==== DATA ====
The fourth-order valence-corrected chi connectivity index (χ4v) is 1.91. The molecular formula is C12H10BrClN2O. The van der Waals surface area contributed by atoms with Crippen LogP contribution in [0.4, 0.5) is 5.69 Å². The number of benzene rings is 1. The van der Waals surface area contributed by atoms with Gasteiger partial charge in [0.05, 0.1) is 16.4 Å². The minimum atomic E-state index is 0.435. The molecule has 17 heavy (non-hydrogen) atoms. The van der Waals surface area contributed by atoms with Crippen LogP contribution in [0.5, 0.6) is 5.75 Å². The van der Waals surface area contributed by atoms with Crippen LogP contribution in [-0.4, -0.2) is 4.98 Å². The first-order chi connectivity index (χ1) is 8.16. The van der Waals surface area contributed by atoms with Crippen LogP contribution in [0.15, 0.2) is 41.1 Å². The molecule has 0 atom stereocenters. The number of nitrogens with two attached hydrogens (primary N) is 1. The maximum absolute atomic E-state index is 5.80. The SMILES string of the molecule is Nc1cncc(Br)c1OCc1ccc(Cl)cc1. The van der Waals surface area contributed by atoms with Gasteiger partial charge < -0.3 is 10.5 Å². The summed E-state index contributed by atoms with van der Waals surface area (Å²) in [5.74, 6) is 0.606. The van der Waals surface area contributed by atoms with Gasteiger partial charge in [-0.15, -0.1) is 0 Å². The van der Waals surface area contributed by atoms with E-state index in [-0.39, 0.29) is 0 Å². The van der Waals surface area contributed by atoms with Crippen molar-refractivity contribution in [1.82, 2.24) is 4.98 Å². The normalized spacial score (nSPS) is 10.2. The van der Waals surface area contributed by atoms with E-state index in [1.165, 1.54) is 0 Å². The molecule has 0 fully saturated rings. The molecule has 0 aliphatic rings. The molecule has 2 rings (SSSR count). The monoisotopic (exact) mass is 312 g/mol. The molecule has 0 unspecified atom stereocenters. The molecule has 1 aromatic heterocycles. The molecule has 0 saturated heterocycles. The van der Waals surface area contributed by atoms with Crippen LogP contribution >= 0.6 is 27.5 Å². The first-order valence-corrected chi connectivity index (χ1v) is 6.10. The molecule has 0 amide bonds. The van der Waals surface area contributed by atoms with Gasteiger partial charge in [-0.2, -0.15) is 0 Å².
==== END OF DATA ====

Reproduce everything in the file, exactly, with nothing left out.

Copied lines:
The fourth-order valence-corrected chi connectivity index (χ4v) is 1.91. The molecular formula is C12H10BrClN2O. The van der Waals surface area contributed by atoms with Crippen LogP contribution in [0.4, 0.5) is 5.69 Å². The number of benzene rings is 1. The van der Waals surface area contributed by atoms with Gasteiger partial charge in [0.05, 0.1) is 16.4 Å². The minimum atomic E-state index is 0.435. The molecule has 17 heavy (non-hydrogen) atoms. The van der Waals surface area contributed by atoms with Crippen LogP contribution in [0.5, 0.6) is 5.75 Å². The van der Waals surface area contributed by atoms with Crippen LogP contribution in [-0.4, -0.2) is 4.98 Å². The first-order chi connectivity index (χ1) is 8.16. The van der Waals surface area contributed by atoms with Crippen LogP contribution in [0.15, 0.2) is 41.1 Å². The molecule has 0 atom stereocenters. The number of nitrogens with two attached hydrogens (primary N) is 1. The maximum absolute atomic E-state index is 5.80. The SMILES string of the molecule is Nc1cncc(Br)c1OCc1ccc(Cl)cc1. The van der Waals surface area contributed by atoms with Gasteiger partial charge < -0.3 is 10.5 Å². The summed E-state index contributed by atoms with van der Waals surface area (Å²) in [5.74, 6) is 0.606. The van der Waals surface area contributed by atoms with Gasteiger partial charge in [-0.15, -0.1) is 0 Å². The van der Waals surface area contributed by atoms with E-state index in [-0.39, 0.29) is 0 Å². The van der Waals surface area contributed by atoms with Crippen molar-refractivity contribution in [1.82, 2.24) is 4.98 Å². The normalized spacial score (nSPS) is 10.2. The van der Waals surface area contributed by atoms with E-state index in [1.165, 1.54) is 0 Å². The molecule has 0 fully saturated rings. The molecule has 0 aliphatic rings. The molecule has 2 rings (SSSR count). The monoisotopic (exact) mass is 312 g/mol. The molecule has 0 unspecified atom stereocenters. The molecule has 1 aromatic heterocycles. The molecule has 0 saturated heterocycles. The van der Waals surface area contributed by atoms with Crippen LogP contribution >= 0.6 is 27.5 Å². The first-order valence-corrected chi connectivity index (χ1v) is 6.10. The molecule has 0 amide bonds. The van der Waals surface area contributed by atoms with Gasteiger partial charge in [-0.2, -0.15) is 0 Å².